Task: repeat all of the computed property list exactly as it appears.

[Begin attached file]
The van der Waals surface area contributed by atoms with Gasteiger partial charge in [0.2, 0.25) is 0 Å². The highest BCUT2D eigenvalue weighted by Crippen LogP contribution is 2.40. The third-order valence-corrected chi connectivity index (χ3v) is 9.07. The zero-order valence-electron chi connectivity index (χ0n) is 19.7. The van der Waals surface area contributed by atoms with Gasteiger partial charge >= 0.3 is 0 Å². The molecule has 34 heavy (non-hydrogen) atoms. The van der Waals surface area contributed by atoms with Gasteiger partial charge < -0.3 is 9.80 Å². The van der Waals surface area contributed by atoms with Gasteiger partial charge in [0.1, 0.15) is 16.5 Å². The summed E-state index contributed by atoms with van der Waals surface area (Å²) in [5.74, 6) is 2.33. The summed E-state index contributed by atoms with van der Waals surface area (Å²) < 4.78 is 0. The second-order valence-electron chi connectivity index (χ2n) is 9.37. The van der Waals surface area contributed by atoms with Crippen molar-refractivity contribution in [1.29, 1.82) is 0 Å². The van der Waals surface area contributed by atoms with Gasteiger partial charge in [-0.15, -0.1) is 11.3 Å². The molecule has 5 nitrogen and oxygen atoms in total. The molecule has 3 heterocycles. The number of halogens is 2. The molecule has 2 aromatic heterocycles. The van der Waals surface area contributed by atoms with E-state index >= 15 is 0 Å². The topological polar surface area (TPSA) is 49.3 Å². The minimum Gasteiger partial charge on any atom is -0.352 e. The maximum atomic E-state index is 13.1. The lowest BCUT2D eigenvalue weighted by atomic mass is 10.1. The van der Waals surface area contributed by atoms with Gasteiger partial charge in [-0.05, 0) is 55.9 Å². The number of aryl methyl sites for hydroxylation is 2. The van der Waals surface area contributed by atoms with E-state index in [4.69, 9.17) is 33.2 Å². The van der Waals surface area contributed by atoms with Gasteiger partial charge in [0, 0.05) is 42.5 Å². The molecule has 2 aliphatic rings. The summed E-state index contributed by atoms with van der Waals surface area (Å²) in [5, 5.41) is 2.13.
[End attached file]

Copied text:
The van der Waals surface area contributed by atoms with Gasteiger partial charge in [0.2, 0.25) is 0 Å². The highest BCUT2D eigenvalue weighted by Crippen LogP contribution is 2.40. The third-order valence-corrected chi connectivity index (χ3v) is 9.07. The zero-order valence-electron chi connectivity index (χ0n) is 19.7. The van der Waals surface area contributed by atoms with Gasteiger partial charge >= 0.3 is 0 Å². The molecule has 34 heavy (non-hydrogen) atoms. The van der Waals surface area contributed by atoms with Gasteiger partial charge < -0.3 is 9.80 Å². The van der Waals surface area contributed by atoms with Gasteiger partial charge in [0.1, 0.15) is 16.5 Å². The summed E-state index contributed by atoms with van der Waals surface area (Å²) in [5.74, 6) is 2.33. The summed E-state index contributed by atoms with van der Waals surface area (Å²) < 4.78 is 0. The second-order valence-electron chi connectivity index (χ2n) is 9.37. The van der Waals surface area contributed by atoms with Crippen molar-refractivity contribution in [1.29, 1.82) is 0 Å². The van der Waals surface area contributed by atoms with Gasteiger partial charge in [-0.15, -0.1) is 11.3 Å². The molecule has 5 nitrogen and oxygen atoms in total. The molecule has 3 heterocycles. The number of halogens is 2. The molecule has 2 aromatic heterocycles. The van der Waals surface area contributed by atoms with E-state index >= 15 is 0 Å². The topological polar surface area (TPSA) is 49.3 Å². The minimum Gasteiger partial charge on any atom is -0.352 e. The maximum atomic E-state index is 13.1. The lowest BCUT2D eigenvalue weighted by atomic mass is 10.1. The van der Waals surface area contributed by atoms with Gasteiger partial charge in [-0.05, 0) is 55.9 Å². The number of aryl methyl sites for hydroxylation is 2. The van der Waals surface area contributed by atoms with E-state index in [4.69, 9.17) is 33.2 Å². The van der Waals surface area contributed by atoms with Gasteiger partial charge in [0, 0.05) is 42.5 Å². The molecule has 2 aliphatic rings. The summed E-state index contributed by atoms with van der Waals surface area (Å²) in [5, 5.41) is 2.13.